By Joseph Sorrentino
At first blush, it appears Twitter opted for a full exit from the contentious and very public debate around the intermingling of political speech and advertising. But let’s be honest, we (and Twitter) would be fooling ourselves to think this isn’t just the beginning of a long and rocky road of change in how political and issue-focused campaigns interact with modern technologies. While the decision to end political advertising on Twitter may provide a short-term PR boost, it hasn’t solved the awkward position that social platforms find themselves in: arbiters of what’s political. And at a time where everything from professional football to the weather is polarized and politicized, that will be an issue they and the other beleaguered platforms continue to contend with.
Despite the struggle that remains, and the recent attention, Twitter has never been an indispensable advertising platform for political or issue-focused campaigns. And so, with good reason, all eyes now turn to Facebook and Google. Will they take similar steps to limit the type of ads they run? Should they follow Twitter’s lead, the decision could alter the foundation of digital campaigning and online organizing as we know it. And on the eve of a presidential campaign year where hundreds of millions of dollars in ads will be spent, speculation and scrutiny will only intensify.
Facebook’s recent spate of controversy around not fact-checking political ads has them on the defensive. And now, with Twitter’s announcement, we see Mark Zuckerberg standing by Facebook’s position on ad-transparency, stating, “Google, YouTube and most internet platforms run these same ads, most cable networks run these same ads, and of course national broadcasters are required by law to run them by FCC regulations…Would we really block ads for important political issues like climate change or women’s empowerment?”
Google, on the other hand, has not publicly stated any policies on misleading political messaging and seems content to remain quiet and in the shadow of Zuckerberg’s escalating fight for neutrality. Though it’s difficult to predict how this plays out, it seems unlikely that Facebook and Google will maintain the status quo given the mounting pressure and scrutiny from all sides — Washington, celebrities, the media, and the general public. Just this week, Axios reported that both Facebook and Google are weighing changes to their political ad policies.
While there is reason to believe that they will take incremental steps to get it right — more rigorous fact-checking, increased transparency measures, restrictions on targeting — it is more likely we’ll continue to witness a disruptive retreat from the space altogether, at least in the short term. Political and issue-focused ads represent a small fraction of Facebook and Google’s multi-billion dollar ad businesses. The disproportionately-sized financial headache that political ads produce simply may not be worth it over the long haul, especially if it impedes forward movement in other growth areas. This appears to only be going in one direction, with Twitter currently out in front of the pack.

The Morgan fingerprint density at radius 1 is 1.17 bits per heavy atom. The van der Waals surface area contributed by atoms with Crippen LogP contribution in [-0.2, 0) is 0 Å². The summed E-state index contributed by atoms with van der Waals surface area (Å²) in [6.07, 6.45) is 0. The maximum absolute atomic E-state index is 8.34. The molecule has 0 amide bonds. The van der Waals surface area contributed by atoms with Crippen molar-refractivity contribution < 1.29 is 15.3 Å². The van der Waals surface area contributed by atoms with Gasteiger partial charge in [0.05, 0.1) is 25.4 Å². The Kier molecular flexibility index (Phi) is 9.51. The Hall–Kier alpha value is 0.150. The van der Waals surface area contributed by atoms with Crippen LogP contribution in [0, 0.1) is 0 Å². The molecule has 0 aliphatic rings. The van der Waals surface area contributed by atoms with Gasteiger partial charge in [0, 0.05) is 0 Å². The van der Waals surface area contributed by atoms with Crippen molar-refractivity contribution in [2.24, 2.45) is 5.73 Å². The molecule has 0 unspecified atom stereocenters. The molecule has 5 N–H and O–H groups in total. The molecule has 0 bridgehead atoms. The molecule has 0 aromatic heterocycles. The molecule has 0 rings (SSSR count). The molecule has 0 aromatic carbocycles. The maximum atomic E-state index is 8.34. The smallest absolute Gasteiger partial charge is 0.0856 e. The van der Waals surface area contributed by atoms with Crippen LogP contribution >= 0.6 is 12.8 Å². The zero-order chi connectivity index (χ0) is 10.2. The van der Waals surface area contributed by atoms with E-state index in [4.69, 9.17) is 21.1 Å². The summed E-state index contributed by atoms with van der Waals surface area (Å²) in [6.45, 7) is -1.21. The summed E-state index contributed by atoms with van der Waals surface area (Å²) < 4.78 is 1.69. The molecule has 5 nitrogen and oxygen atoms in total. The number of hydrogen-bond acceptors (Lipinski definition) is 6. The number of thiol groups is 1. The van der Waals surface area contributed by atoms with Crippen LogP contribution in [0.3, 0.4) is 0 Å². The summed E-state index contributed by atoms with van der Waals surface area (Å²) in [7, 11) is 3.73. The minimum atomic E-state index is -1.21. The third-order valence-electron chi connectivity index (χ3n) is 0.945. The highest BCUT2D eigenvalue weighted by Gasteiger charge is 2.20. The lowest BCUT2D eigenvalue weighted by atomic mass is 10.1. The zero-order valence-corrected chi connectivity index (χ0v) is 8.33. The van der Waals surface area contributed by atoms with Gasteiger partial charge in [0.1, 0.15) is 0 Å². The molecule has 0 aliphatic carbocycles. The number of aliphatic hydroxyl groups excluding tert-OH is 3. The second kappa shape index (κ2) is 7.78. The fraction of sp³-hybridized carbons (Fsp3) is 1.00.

Amidst the ongoing debate and suspense of what comes next, how should political marketers — who have been at the whim of the tech platforms and their changing newsfeed algorithms for years — confront this shifting landscape? We should continue to leverage the best tools at our disposal, and that still includes Facebook and Google (and Twitter for another few weeks). But, we also have to be prepared to pivot and adapt to the changing circumstances, holding constant our focus to meet audiences where they are with content that is engaging and meaningful.
As the major platforms retreat, new avenues for engagement reveal themselves. Less saturated social platforms such as Reddit and Snapchat, video streaming and OTT platforms like Hulu and Roku, the explosive growth of podcast sponsorships, new custom and native partnerships with trusted publishers are available and at our fingertips. Advertisers should get ahead by familiarizing themselves with these platforms, generating creative and targeting findings, and leaning into the new and innovative creative executions. And as the platform data we have relied on to micro-target voters becomes restricted, the collection of first party data like email, coupled with sophisticated audience modeling, will be needed even more to gain an edge.
It has never been more critical to approach communications challenges with holistic, channel-agnostic thinking, and to counter what has become a reflexive and unhealthy dependency on a few platforms with bespoke and innovative media plans that deliver results. When we plan a seamless integration of media and message, with a specific cohort of individuals in mind, we often discover there is a large and diverse canvas of media opportunities available to facilitate connections, inform an electorate, and enrich people’s lives. The digital space will continue to evolve and innovate, as it always has, and we’ll find new ways to communicate with audiences.